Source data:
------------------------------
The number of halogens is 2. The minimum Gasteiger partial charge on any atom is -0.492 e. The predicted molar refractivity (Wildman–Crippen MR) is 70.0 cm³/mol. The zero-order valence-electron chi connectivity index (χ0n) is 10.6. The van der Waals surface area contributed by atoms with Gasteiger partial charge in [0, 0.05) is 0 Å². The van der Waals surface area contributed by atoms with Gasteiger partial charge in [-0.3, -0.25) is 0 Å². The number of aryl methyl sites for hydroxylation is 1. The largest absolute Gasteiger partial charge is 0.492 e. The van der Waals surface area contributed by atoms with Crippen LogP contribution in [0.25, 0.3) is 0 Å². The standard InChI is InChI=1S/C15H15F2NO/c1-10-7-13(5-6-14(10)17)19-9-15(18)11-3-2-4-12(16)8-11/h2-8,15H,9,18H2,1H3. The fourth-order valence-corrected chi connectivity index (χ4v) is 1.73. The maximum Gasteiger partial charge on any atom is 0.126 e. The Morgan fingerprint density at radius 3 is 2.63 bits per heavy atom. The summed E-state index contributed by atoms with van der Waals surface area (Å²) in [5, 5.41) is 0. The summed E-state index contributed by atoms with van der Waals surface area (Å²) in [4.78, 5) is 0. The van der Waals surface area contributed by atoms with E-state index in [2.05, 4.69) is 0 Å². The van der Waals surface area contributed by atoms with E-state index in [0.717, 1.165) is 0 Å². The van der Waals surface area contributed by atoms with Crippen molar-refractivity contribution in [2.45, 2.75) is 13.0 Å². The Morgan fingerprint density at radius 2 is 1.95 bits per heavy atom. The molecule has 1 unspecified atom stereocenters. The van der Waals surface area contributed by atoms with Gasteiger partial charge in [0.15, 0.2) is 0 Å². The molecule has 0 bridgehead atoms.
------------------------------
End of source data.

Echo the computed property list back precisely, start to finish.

The number of halogens is 2. The minimum Gasteiger partial charge on any atom is -0.492 e. The predicted molar refractivity (Wildman–Crippen MR) is 70.0 cm³/mol. The zero-order valence-electron chi connectivity index (χ0n) is 10.6. The van der Waals surface area contributed by atoms with Gasteiger partial charge in [0, 0.05) is 0 Å². The van der Waals surface area contributed by atoms with Gasteiger partial charge in [-0.3, -0.25) is 0 Å². The number of aryl methyl sites for hydroxylation is 1. The largest absolute Gasteiger partial charge is 0.492 e. The van der Waals surface area contributed by atoms with Crippen LogP contribution in [0.25, 0.3) is 0 Å². The standard InChI is InChI=1S/C15H15F2NO/c1-10-7-13(5-6-14(10)17)19-9-15(18)11-3-2-4-12(16)8-11/h2-8,15H,9,18H2,1H3. The fourth-order valence-corrected chi connectivity index (χ4v) is 1.73. The maximum Gasteiger partial charge on any atom is 0.126 e. The Morgan fingerprint density at radius 3 is 2.63 bits per heavy atom. The summed E-state index contributed by atoms with van der Waals surface area (Å²) in [5, 5.41) is 0. The summed E-state index contributed by atoms with van der Waals surface area (Å²) in [4.78, 5) is 0. The van der Waals surface area contributed by atoms with E-state index in [2.05, 4.69) is 0 Å². The van der Waals surface area contributed by atoms with E-state index in [0.717, 1.165) is 0 Å². The van der Waals surface area contributed by atoms with Crippen molar-refractivity contribution in [2.45, 2.75) is 13.0 Å². The Morgan fingerprint density at radius 2 is 1.95 bits per heavy atom. The molecule has 1 unspecified atom stereocenters. The van der Waals surface area contributed by atoms with Gasteiger partial charge in [0.15, 0.2) is 0 Å². The molecule has 0 bridgehead atoms.